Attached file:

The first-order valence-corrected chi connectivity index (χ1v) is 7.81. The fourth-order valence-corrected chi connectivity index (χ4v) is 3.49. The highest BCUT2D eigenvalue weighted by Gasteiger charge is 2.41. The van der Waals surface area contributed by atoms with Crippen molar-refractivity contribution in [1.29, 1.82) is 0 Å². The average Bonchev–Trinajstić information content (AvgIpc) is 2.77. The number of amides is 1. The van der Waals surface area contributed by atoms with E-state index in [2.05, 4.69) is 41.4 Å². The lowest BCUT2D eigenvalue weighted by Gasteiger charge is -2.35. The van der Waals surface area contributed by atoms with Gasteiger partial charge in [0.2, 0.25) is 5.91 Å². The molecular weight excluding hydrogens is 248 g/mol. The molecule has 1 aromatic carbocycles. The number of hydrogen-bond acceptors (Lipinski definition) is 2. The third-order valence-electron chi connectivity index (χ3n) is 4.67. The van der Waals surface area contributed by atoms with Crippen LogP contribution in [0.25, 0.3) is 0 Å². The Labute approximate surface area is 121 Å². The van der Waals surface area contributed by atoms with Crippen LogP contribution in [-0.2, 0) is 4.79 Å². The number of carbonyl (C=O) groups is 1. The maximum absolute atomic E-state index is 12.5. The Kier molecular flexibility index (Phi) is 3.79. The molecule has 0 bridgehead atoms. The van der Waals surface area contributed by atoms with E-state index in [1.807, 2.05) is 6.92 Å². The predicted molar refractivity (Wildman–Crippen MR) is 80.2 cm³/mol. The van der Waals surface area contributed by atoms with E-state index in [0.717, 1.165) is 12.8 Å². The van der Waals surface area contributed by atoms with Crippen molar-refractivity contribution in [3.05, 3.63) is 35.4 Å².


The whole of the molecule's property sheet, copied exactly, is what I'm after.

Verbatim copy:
The first-order valence-corrected chi connectivity index (χ1v) is 7.81. The fourth-order valence-corrected chi connectivity index (χ4v) is 3.49. The highest BCUT2D eigenvalue weighted by Gasteiger charge is 2.41. The van der Waals surface area contributed by atoms with Crippen molar-refractivity contribution in [1.29, 1.82) is 0 Å². The average Bonchev–Trinajstić information content (AvgIpc) is 2.77. The number of amides is 1. The van der Waals surface area contributed by atoms with E-state index in [2.05, 4.69) is 41.4 Å². The lowest BCUT2D eigenvalue weighted by Gasteiger charge is -2.35. The van der Waals surface area contributed by atoms with Gasteiger partial charge in [0.2, 0.25) is 5.91 Å². The molecular weight excluding hydrogens is 248 g/mol. The molecule has 1 aromatic carbocycles. The number of hydrogen-bond acceptors (Lipinski definition) is 2. The third-order valence-electron chi connectivity index (χ3n) is 4.67. The van der Waals surface area contributed by atoms with Crippen LogP contribution in [0.25, 0.3) is 0 Å². The Labute approximate surface area is 121 Å². The van der Waals surface area contributed by atoms with Crippen LogP contribution in [-0.2, 0) is 4.79 Å². The number of carbonyl (C=O) groups is 1. The maximum absolute atomic E-state index is 12.5. The Kier molecular flexibility index (Phi) is 3.79. The molecule has 0 bridgehead atoms. The van der Waals surface area contributed by atoms with E-state index in [1.807, 2.05) is 6.92 Å². The predicted molar refractivity (Wildman–Crippen MR) is 80.2 cm³/mol. The van der Waals surface area contributed by atoms with E-state index in [0.717, 1.165) is 12.8 Å². The van der Waals surface area contributed by atoms with Crippen molar-refractivity contribution in [3.05, 3.63) is 35.4 Å².